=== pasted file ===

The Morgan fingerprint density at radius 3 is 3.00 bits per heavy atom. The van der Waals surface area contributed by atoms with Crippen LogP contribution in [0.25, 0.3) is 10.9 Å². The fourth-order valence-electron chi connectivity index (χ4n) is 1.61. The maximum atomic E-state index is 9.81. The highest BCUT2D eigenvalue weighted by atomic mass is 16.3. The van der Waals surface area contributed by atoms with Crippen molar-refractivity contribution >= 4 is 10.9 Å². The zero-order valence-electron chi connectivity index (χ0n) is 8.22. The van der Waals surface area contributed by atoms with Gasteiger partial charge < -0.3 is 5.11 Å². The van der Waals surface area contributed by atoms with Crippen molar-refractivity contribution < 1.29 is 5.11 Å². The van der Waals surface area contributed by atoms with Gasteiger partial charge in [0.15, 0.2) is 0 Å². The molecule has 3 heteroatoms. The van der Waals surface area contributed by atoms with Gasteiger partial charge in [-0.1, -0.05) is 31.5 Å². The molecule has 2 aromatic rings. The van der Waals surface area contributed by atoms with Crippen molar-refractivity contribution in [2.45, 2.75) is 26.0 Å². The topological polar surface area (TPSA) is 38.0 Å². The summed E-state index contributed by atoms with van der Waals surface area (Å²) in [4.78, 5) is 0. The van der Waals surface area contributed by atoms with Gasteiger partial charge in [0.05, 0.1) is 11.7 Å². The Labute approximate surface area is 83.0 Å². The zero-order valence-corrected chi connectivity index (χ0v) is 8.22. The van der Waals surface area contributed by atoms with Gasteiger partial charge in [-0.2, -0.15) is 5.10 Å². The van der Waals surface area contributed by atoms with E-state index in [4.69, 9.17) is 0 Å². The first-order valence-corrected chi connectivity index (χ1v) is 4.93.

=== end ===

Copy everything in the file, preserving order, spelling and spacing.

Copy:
The Morgan fingerprint density at radius 3 is 3.00 bits per heavy atom. The van der Waals surface area contributed by atoms with Crippen LogP contribution in [0.25, 0.3) is 10.9 Å². The fourth-order valence-electron chi connectivity index (χ4n) is 1.61. The maximum atomic E-state index is 9.81. The highest BCUT2D eigenvalue weighted by atomic mass is 16.3. The van der Waals surface area contributed by atoms with Crippen molar-refractivity contribution >= 4 is 10.9 Å². The zero-order valence-electron chi connectivity index (χ0n) is 8.22. The van der Waals surface area contributed by atoms with Gasteiger partial charge < -0.3 is 5.11 Å². The van der Waals surface area contributed by atoms with Crippen molar-refractivity contribution < 1.29 is 5.11 Å². The van der Waals surface area contributed by atoms with Gasteiger partial charge in [0.15, 0.2) is 0 Å². The molecule has 3 heteroatoms. The van der Waals surface area contributed by atoms with Gasteiger partial charge in [-0.1, -0.05) is 31.5 Å². The molecule has 2 aromatic rings. The van der Waals surface area contributed by atoms with Crippen molar-refractivity contribution in [2.45, 2.75) is 26.0 Å². The topological polar surface area (TPSA) is 38.0 Å². The summed E-state index contributed by atoms with van der Waals surface area (Å²) in [4.78, 5) is 0. The van der Waals surface area contributed by atoms with Gasteiger partial charge in [0.05, 0.1) is 11.7 Å². The Labute approximate surface area is 83.0 Å². The zero-order valence-corrected chi connectivity index (χ0v) is 8.22. The van der Waals surface area contributed by atoms with Gasteiger partial charge in [-0.2, -0.15) is 5.10 Å². The van der Waals surface area contributed by atoms with E-state index in [4.69, 9.17) is 0 Å². The first-order valence-corrected chi connectivity index (χ1v) is 4.93.